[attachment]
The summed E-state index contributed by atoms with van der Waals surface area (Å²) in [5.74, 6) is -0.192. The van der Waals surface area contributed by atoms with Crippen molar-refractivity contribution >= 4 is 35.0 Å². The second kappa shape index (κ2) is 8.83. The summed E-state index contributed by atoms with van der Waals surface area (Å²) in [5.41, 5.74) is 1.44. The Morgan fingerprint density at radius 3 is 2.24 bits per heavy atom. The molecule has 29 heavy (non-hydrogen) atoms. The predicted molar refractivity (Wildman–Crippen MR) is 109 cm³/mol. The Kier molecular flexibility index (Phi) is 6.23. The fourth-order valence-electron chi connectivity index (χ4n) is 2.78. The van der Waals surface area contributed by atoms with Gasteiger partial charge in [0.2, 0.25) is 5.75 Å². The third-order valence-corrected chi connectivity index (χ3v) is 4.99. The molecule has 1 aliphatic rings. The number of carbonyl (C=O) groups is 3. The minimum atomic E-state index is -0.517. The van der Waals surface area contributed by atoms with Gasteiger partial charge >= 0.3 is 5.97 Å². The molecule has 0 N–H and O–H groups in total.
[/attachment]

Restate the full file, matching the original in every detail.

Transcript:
The summed E-state index contributed by atoms with van der Waals surface area (Å²) in [5.74, 6) is -0.192. The van der Waals surface area contributed by atoms with Crippen molar-refractivity contribution >= 4 is 35.0 Å². The second kappa shape index (κ2) is 8.83. The summed E-state index contributed by atoms with van der Waals surface area (Å²) in [5.41, 5.74) is 1.44. The Morgan fingerprint density at radius 3 is 2.24 bits per heavy atom. The molecule has 29 heavy (non-hydrogen) atoms. The predicted molar refractivity (Wildman–Crippen MR) is 109 cm³/mol. The Kier molecular flexibility index (Phi) is 6.23. The fourth-order valence-electron chi connectivity index (χ4n) is 2.78. The van der Waals surface area contributed by atoms with Gasteiger partial charge in [0.2, 0.25) is 5.75 Å². The third-order valence-corrected chi connectivity index (χ3v) is 4.99. The molecule has 1 aliphatic rings. The number of carbonyl (C=O) groups is 3. The minimum atomic E-state index is -0.517. The van der Waals surface area contributed by atoms with Gasteiger partial charge >= 0.3 is 5.97 Å². The molecule has 0 N–H and O–H groups in total.